Last year a young man and woman came to us.   They were from Kerala - the man a Muslim, the woman a Christian.   Both were from educated, wealthy upper middle class families, and very much in love with each other.   Both the families were totally against them having anything to do with each other.   The young couple had waited for a number of years, hoping the families would come to accept their relationship.   Not only did that not happen, the woman was locked up in her own house and frantic efforts were on to get her married off to someone, anyone, as long as he was a Christian.  The man's family, not to be outdone, was threatening to murder him if he did not give her up.   Somehow they managed to run away together and reached Bangalore where they had a few friends.   They went to many churches, mosques and temples, wanting to get married.   They wanted a religious ceremony, but nobody would get them married unless one or both of them were converted to a particular religion.   They did not want this; neither were they willing to make do with a registered (civil) marriage.   Finally, some friends brought them to us.   After talking to them, we agreed to get them married.   We had a ceremony where prayers from the Koran, the Bible and the Vedas were recited by all.   We gave them a certificate as well, recognising their love and devotion to each other.  They are now living in their own hometown, the families slowly becoming open to them.
Nearer home, in a village 4 kms away from us, there is a young mother and father with 2 sons.   The father is an "untouchable" while the mother is "high caste".   We are very thrilled at such efforts, however minuscule they may be, that show us that we need not give up hope, that it is possible to transform lives of individuals while we wait for 'total' or 'global' revolutions to change the human-being for the better.
Some time ago, we received a letter from a young Japanese man, thanking us for all the help.   Apparently, when he came here, a year ago, he was at a very low point emotionally, spiritually and physically, and was contemplating suicide, but having lived at the Gurukula for a week he found some purpose in his own life.  He felt his life was too caught up with himself - he is now exploring th possibility of creating a similar space in Japan.
I also remember receiving a postcard from someone who had visited us 12 years before.   The card had only one line written on it. "The seed has sprouted", which reminds me of the sower of seeds in the parable of Jesus.
These are a few examples cited in the hope that they will reflect some aspects of the Gurukula.   But they remain incomplete, as the whole way of life, in each of its moments, days, is unique and different, may be the only constant is the intensity of purpose to fulfil each moment.   We are also involved in organic / natural farming, reforestation efforts as part of the spiritual discipline we try to live.   Agriculture, thus practised is an easy way of gaining insight into how all life is interdependent, and grows together.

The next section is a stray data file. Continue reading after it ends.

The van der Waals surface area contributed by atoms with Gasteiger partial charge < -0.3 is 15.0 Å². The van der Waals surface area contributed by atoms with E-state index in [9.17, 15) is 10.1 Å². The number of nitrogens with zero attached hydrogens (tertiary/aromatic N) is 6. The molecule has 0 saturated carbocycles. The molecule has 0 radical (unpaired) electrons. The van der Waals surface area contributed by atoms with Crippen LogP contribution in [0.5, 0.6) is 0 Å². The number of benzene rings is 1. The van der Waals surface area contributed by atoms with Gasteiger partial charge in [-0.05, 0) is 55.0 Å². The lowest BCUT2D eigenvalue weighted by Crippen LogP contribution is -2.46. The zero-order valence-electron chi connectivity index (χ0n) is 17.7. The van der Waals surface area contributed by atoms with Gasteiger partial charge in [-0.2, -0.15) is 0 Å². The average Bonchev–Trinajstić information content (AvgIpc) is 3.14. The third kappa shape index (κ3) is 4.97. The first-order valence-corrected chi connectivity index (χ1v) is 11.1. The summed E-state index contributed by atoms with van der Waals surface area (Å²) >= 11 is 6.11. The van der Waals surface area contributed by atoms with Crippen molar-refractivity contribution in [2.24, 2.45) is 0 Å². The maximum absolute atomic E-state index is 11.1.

The numerous friends, who visit the Gurukula, from all the different parts of the world, keep in touch regularly, and are a constant source of renewal and hope.
The Gurukula is also in close contact with some 20 villages around.   We are invited for weddings and other community events and often are able to raise some questions at least about their age-old sustainable ways that are being mercilessly eroded by the all-pervasive consumerist 'development' models.
We also seek to revitalise liberative elements in the spiritual traditions of the people and are involved in translating into and from Kannada, Malayalam, Sanskrit and English, different indigenous poetic expressions.   A translation of 200 poems of the 12th century Kannada poetess, Akka Mahadevi, is ready for publication.
In the word Gurukula,  kula means family.   So the Gurukula is a wisdom family.   It excludes no one, no thing.   Right now, the core family here consists of 7 humans, 11 cats, 3 cows, 1 dog, and numerous trees, lots of butterflies, lots of birds, snakes, mongooses and jackals.   Talking of birds, I am reminded of the beginning of a poem of wisdom, 2500 years old.   The student asks the teacher, "Is it through contemplation or through action that one attains liberation?"  The Guru answers, "Verily, my dear, just as a bird soars up to the heavens on both its wings, it is through contemplation and action together that one attains liberation".

About the Author

"to love is to live."- Narayana Guru.

Vinaya Chaitanya became a disciple of Nataraja Guru at an early age, finding with him a way to live & understand himself. He later married within the Gurukula & was asked by Nataraja Guru to adminster the Narayana Gurukula Institute of Aesthetic Values near Bangalore in Karnataka State.

There he lived for several decades, raising children & running the Ashram together with his lady wife.

He is now travelling & researching & can be contacted on Facebook.

(this is a very old article, and much has changed, naturally, on the external circumstances described, e.g. Gurukula is now surrounded by high rise buildings & the old road has become a national highway.

But trees and birds have also been growing. And peace pervades, when memory is not weighed down by regret; but becomes transparent ... and expansive; retro and prospective neutralize, cancelling each other in to the 'eternal moment'.)

Vinaya Chaitanya -  added on 03-08-2011.

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Submitted: Wed, 3 Aug 2011 Time: 6:47 AM